What is your opinion on babies/children having dummies (pacifiers), bottles or blankets for comfort?

There is a lot of opinion out there on this topic - so it is a great question. Research shows that dummies (or pacifiers) could actually help prevent cot death (SIDS). However, it is recommended they are not given up to newly born babies until they have perfected sucking when breastfeeding, and are able to suck/breastfeed effectively, otherwise, problems with breastfeeding might occur. My personal viewpoint on dummies is that they are useful for helping babies learn how to self-soothe when going to sleep - or if they wake up and need to return to sleep. It also may help to soothe an awake distressed baby - the sucking motion actually helps babies with colic and it is comforting. What I don’t agree with is dummies used for large amounts of time during a baby/child’s ‘awake time’. It inhibits their communication to you - which initially is crying/grizzling, then becomes baby noises and words. By ‘plugging up their mouths’, we may be delaying their speech/language development.

We have discussed the stage in a baby’s life that might be a good time for a dummy/pacifier to be introduced - but when is a good time to stop? My advice would be to start weaning them from their dummy between 9 - 12 months. During that time, I would restrict the use of their dummy to bedtime only, and at the same time, ensure good sleep habits are in place (see our previous advice on sleep).

If dummies are continued after this age, two things can happen; a real dependence on the dummy from your child that creates a habit that is difficult to break, and the older your child gets, the more the dummy starts to cause your toddlers mouth to form abnormally and cause speech problems.

If I’m honest, I’m not a huge fan of comfort blankets, but some mothers prefer them to dummies. My only advice would be that you do not offer the blanket to your child for comfort unless it is bedtime/they are in bed. Secondly, that you do try to wean them (once they are breastfeeding effectively) from it at a similar stage as you might wean a baby from a dummy. Otherwise, you will face ongoing battles as your child gets older.

With regards to bottles, Plunket advise that they are exchanged for ‘sippy cups’ by age 12 months. This is to aid their development. Personally, since children this age are now drinking from this kind of cup during the day (mostly water), I don’t see any problem with offering a bottle to a baby as part of their relaxing bedtime routine. However, at some stage between 12 and 18 months, this needs to be exchanged for a cup if you still want your child to be having drinks before bed (not a good idea if you’re potty training when they reach 2 years old!)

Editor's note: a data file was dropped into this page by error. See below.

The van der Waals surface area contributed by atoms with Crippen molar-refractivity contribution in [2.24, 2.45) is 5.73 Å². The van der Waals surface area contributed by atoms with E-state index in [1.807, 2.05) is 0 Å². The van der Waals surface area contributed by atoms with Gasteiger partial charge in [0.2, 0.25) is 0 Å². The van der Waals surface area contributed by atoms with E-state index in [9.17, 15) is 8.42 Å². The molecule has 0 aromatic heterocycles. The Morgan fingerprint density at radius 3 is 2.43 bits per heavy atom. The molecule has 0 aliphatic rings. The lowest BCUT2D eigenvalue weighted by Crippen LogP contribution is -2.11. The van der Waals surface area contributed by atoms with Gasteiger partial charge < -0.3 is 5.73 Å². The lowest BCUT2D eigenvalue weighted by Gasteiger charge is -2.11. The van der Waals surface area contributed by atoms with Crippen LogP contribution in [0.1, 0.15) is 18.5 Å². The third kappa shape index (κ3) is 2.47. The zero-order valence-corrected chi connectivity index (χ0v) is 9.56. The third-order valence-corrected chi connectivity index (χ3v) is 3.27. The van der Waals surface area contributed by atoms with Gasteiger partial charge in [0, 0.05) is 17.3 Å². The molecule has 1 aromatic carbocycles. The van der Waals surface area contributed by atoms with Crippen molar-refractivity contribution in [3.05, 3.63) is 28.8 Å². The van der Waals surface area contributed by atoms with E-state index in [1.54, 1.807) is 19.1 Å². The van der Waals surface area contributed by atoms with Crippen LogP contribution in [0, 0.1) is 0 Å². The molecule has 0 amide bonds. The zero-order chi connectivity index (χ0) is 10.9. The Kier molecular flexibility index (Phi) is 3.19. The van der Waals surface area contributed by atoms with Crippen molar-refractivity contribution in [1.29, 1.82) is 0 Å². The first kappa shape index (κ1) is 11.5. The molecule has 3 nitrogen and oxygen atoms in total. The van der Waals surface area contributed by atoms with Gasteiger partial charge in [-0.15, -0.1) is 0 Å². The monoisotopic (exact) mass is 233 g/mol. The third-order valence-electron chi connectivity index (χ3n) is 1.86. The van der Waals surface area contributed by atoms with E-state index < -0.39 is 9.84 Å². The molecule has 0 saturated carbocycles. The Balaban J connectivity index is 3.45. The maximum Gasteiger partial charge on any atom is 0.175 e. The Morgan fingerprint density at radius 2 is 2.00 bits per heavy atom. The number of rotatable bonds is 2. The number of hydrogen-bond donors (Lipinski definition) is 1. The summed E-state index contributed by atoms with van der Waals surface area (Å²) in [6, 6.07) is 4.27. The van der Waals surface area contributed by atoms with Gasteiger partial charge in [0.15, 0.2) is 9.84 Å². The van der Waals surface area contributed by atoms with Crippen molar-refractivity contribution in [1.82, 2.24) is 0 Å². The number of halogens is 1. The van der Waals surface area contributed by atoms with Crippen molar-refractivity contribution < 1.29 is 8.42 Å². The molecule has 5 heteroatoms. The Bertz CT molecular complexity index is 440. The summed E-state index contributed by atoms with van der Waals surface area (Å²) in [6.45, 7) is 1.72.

Again, if you leave it any later than this, their understanding grows. I have seen 3 and 4 year old children still having a bottle before bed an their parents giving it in order to avoid the battle that ensues! Don’t create that situation for yourself - it’s easier to wean them while they’re still young.

However, if your child is well into toddler hood, still with a dummy, comfort blanket or depending on night time bottles, and you’d like to know the best way to get rid of them, I cannot fault television’s super nanny and her technique for bundling these items up with your child and offering them to the fairies in exchange for a fairy present (something they really want). I have seen lots of variations of this, and if done in a positive way with lots of praise, it seems to work. An alternative might be a reward chart - bet either way, a child at this stage needs an incentive to give up their most loved item!

Wednesday, 15 July 2009

Sleep Part 3

We’re having problems getting our toddler to go to bed at a reasonable time - in his own bed. What are your recommendations?

Similar to babies, toddlers also need a nice, calm routine in the evening. There is no point expecting a child to be ready for bed after lots of raucous fun and activity. Also watch their diet - have they filled up on sugar or junk food in the evening? After dinner, have a calming routine that is the same or similar every night, such as a warm bath, stories, kisses and cuddles, then bed. It will also help to talk to your child, explaining in advance what will happen so they are prepared, eg. “We’re going to have a nice warm bath, then you can choose two stories, then it’s bedtime.”

Decide on what is a reasonable hour for your family. This may range from 6:30 - 8pm. As your child goes through to a school age, you might allow an 8:30/9pm bedtime before they enter Intermediate School. But unless it’s a rare occasion or school holidays, you are not doing yourself or your child any favours by putting them to bed later in the evening. Your child needs a lot of sleep, and are usually early-risers having to get up for morning activities such as kindergarten or school. If they are tired, it won’t help their development or their concentration when learning, and you may find their behaviour improves drastically just by putting them to bed earlier in the evening.